Use of alternative medicines in diabetes mellitus
Article first published online: 20 DEC 2001
Volume 18, Issue 3, pages 242–245, March 2001
How to Cite
Ryan, E. A., Pick, M. E. and Marceau, C. (2001), Use of alternative medicines in diabetes mellitus. Diabetic Medicine, 18: 242–245. doi: 10.1046/j.1464-5491.2001.00450.x
- Issue published online: 20 DEC 2001
- Article first published online: 20 DEC 2001
- Accepted 4 November 2000
- alternative therapies;
- over-the-counter supplements
Aims Enormous advances have been made in medical care but more people are still using herbal or alternative remedies. In chronic conditions such as diabetes patients may turn to alternative remedies that have been purported to improve glycaemic control. This study surveyed diabetic and control subjects about their use of all prescribed medication, over-the-counter supplements, and alternative medications.
Methods Subjects were prospectively contacted in person or by telephone. Five hundred and two diabetic subjects and 201 control subjects were asked to provide details about themselves, their diabetes (for the diabetic subjects) and their use of prescribed medication, over-the-counter supplements and alternative medications. Subjects were asked to rank their assessment of the effectiveness of each medication. Costs were calculated on a per month basis from average prices obtained from five alternative health stores and five chemist shops.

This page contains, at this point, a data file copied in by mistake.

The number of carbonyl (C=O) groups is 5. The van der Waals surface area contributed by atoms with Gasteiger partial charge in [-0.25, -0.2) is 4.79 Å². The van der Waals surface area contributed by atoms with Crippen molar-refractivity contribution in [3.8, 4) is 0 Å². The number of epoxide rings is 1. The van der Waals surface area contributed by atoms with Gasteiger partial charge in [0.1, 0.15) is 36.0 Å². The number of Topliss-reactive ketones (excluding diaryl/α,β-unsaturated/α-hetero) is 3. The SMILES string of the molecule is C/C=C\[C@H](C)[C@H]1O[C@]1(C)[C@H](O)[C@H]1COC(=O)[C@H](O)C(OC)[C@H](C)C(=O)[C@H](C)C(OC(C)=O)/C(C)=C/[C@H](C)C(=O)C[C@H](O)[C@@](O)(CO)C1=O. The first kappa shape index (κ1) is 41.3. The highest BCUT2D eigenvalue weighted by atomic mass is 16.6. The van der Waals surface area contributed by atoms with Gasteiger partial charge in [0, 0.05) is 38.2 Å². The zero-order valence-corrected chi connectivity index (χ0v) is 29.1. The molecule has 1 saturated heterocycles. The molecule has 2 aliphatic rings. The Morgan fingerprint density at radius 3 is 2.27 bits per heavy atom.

Results Of the diabetic subjects, 78% were taking prescribed medication for their diabetes, 44% were taking over-the-counter supplements and 31% were taking alternative medications. Of the control subjects, 63% were taking prescribed medication, 51% were taking over-the-counter supplements, and 37% were taking alternative medications. Multivitamins, vitamin E, vitamin C, calcium and aspirin were the most commonly used over the counter supplements. Garlic, echinacea, herbal mixtures, glucosamine were the most commonly used alternative medications. Chromium was used only by diabetic subjects and then only rarely. Subjects rated the effectiveness of the alternative medications significantly lower than for prescribed medications but still thought them efficacious. Alternative medications purported to have some hypoglycaemic effect were little used by diabetic subjects. Diabetic subjects spent almost as much money on over-the-counter supplements and alternative medications together as they did on their diabetic medications.
Conclusions One-third of diabetic patients are taking alternative medications that they consider efficacious but this is no more than in the control group. The money spent on alternative and non-prescription supplements nearly equals that spent on prescription medications. In view of the money spent in this area the time is past due to evaluate these remedies and to establish what merit they have.